Avoid Industry Jargon and Appreciate Your Audience
When you’re an expert at something, frequently your knowledge of particular solutions to certain problems are, in the eyes of a lay person, totally foreign. Not only are the solutions sometimes radical ones, but the terminology to explain it is new and therefore meaningless to anyone not “in the know.”
When I ask lay people if they’ve ever heard of Inbound Marketing, rarely do they respond with an affirmative. Imagine if I tried explaining what Inbound Marketing was by saying “it’s a process by which marketers attract potential clients early on in the buyer’s journey, offer them pieces of content in exchange for contact information, and then use workflows to nurture them down the sales funnel, eventually passing them off as marketing qualified leads to the sales department who now knows to contact them.”
I might as well have explained it in a different language.
Instead, it’s imperative to know your audience. If you are introducing a potential solution to a prospective client, explain it in such a way that doesn’t require the use of industry jargon and terminology to understand the larger point.
Applied to the example earlier where I explained what Inbound Marketing is, communicating it in a way that lay people would understand might sound something like this:
Imagine you were thinking about building the modern beach house of your dreams. You were just beginning to do research about it online. So, you go to Google and search “modern beach house design ideas.” On the search results page you’d see a bunch of links to various websites that Google thinks are good websites to show you in order to provide information about what you typed into Google’s search box.
So, you click one of the links and land on a blog post on an architects website, and the blog post is titled “10 Design Elements Every Modern Beach Home Should Have,” and the article is full of helpful information. At the end of the article, you notice a button that says “Download our free ebook called ‘Your Comprehensive Guide to Designing Your Next Vacation Home'” When you click that button, you are taken to a beautiful page with a few bullet points about what you will find inside the ebook, a picture of the ebook cover, and a form that is asking for your name and email address, with a button that says “Download the Ebook.” You enter your name and email address and click “Download the Ebook” and you are taken to a page that thanks you for downloading the ebook and tells you to check your email for the free download. So, you do.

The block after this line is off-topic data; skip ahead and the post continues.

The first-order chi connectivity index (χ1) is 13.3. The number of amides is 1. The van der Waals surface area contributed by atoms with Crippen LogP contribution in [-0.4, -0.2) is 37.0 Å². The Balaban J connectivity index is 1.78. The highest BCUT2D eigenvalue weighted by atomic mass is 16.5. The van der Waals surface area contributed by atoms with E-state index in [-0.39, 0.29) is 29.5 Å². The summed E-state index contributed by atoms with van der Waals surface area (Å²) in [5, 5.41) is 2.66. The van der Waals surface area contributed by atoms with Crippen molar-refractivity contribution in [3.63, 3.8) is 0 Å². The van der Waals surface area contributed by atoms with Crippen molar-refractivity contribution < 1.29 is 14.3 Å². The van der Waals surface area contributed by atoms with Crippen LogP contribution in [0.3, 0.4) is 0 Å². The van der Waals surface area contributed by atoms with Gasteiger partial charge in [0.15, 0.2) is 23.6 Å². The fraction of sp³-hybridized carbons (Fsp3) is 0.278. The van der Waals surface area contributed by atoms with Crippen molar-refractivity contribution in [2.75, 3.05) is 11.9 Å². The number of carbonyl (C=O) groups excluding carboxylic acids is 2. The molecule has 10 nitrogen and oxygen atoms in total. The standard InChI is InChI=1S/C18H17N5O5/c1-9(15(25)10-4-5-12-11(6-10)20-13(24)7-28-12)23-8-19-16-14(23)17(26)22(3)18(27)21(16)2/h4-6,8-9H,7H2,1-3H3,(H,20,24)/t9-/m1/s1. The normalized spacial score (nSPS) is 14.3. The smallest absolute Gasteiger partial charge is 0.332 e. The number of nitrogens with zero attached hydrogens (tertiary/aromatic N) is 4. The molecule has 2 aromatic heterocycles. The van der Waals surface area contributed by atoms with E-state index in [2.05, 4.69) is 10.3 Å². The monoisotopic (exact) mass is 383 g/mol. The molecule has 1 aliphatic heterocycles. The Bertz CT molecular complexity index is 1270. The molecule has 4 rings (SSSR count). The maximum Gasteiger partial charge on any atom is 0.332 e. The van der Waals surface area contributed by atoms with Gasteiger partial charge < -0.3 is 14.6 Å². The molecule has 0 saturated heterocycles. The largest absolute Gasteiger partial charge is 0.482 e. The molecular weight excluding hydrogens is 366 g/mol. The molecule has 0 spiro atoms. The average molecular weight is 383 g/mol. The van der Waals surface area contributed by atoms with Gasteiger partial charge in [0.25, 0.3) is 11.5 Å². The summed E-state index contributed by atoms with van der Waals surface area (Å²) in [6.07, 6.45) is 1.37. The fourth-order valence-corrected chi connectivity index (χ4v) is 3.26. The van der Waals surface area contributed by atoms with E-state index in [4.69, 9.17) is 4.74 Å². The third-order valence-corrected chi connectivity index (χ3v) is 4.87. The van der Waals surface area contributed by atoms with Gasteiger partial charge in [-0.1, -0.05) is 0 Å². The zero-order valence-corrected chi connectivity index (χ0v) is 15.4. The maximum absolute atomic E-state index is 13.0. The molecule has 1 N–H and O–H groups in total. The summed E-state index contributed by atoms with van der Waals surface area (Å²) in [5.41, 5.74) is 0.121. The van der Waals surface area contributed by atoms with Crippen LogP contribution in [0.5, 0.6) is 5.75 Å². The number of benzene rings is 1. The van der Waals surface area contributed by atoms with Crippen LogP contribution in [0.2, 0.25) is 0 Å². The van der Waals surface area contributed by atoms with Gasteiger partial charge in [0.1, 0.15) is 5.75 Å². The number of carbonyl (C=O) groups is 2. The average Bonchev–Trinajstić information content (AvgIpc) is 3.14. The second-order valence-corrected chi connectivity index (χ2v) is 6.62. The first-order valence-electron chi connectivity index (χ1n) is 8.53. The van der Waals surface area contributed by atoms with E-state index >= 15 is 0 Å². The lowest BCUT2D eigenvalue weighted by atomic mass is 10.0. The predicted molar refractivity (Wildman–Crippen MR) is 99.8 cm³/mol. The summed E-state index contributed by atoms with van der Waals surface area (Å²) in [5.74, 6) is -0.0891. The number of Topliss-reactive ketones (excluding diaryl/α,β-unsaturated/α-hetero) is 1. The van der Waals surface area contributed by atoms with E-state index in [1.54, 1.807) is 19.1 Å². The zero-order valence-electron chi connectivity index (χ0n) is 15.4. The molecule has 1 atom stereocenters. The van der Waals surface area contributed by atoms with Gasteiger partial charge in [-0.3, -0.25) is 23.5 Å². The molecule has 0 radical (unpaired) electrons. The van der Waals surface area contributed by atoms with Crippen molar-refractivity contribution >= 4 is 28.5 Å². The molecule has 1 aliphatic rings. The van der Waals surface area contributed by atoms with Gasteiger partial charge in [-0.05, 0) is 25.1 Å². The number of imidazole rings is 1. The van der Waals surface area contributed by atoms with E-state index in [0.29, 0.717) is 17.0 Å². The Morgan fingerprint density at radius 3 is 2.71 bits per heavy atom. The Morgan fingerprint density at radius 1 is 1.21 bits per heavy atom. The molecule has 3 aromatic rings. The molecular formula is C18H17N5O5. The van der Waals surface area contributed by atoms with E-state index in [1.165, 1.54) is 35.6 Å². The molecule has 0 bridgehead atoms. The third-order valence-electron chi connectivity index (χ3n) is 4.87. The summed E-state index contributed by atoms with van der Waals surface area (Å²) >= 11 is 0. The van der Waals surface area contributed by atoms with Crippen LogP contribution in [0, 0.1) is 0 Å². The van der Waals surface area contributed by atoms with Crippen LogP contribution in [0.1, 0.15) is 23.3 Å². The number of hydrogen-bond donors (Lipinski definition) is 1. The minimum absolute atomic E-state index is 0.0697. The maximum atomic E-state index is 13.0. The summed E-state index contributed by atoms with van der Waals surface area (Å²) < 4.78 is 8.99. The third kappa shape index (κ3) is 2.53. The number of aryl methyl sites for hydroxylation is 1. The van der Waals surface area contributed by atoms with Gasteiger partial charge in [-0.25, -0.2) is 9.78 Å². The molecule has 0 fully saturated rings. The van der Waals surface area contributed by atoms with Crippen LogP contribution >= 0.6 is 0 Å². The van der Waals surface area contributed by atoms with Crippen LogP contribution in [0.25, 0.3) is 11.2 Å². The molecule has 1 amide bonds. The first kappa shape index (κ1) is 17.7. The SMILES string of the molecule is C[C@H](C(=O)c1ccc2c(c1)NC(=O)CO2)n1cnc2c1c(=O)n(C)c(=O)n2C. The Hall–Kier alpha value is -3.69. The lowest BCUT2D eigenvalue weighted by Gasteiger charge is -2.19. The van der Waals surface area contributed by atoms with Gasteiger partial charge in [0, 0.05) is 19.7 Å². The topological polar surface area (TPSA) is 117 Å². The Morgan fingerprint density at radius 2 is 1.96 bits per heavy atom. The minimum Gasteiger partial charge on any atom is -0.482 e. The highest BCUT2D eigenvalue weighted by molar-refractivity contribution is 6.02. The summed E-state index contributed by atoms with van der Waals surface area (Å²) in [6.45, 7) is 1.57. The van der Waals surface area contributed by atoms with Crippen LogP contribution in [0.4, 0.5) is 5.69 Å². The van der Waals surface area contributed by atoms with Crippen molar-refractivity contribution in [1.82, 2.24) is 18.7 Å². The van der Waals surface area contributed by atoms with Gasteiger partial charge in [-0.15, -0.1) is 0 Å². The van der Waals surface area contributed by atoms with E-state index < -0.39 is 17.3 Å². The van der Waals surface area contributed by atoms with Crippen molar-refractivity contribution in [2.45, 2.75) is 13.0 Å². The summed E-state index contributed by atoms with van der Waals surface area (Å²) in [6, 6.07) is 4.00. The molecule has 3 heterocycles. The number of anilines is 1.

You see a new email from the architecture firm whose website you requested the ebook from and you open up the email, click the button to read the book, and viola, you are learning all about designing a vacation home for free.
Fast forward to two days later. You receive another email from the same architecture firm. You open it up to find a nice message from them letting you know they hope you are enjoying the ebook and that you might be interested in reading a few blog posts they’ve written about vacation homes and beach houses. Wow, you think to yourself. What a helpful company.
Now, imagine if after a few of those helpful emails that architecture firm reached out to you to see if you wanted to talk about the project you’ve been thinking about. Chances are, you’d be more than happy to talk to them, and you’d probably already trust them completely.
That way of explaining Inbound Marketing, while it’s not a complete explanation, is a powerful way to begin introducing someone to what it is. Anyone can understand that story. It’s essentially jargon-free and is told in such a way that can open up the floor to probing questions and interesting conversation.
Following your short speech sharing in lay terms what something is, you have the opportunity to provide your prospective clients with additional information that they can consume and build on the knowledge you shared with them initially. That’s why it’s so important to publish awesome, helpful content on your website (on your blog, for example), because when you email prospective clients you can, at the end of your email, say “Oh, and by the way, here’s a link to a blog post we wrote about blah blah blah. I figured you’d find it interesting because of what we were talking about last time we spent time together.”
The bottom line is that when you have the privilege of people’s time you have the opportunity to impart knowledge unto them. Take this opportunity to help them, not pitch your product or services. People want to buy from a person, not a company. If you can show off your expertise by being 100% helpful, they will want to buy from you without being asked for it. Remember, give…don’t take.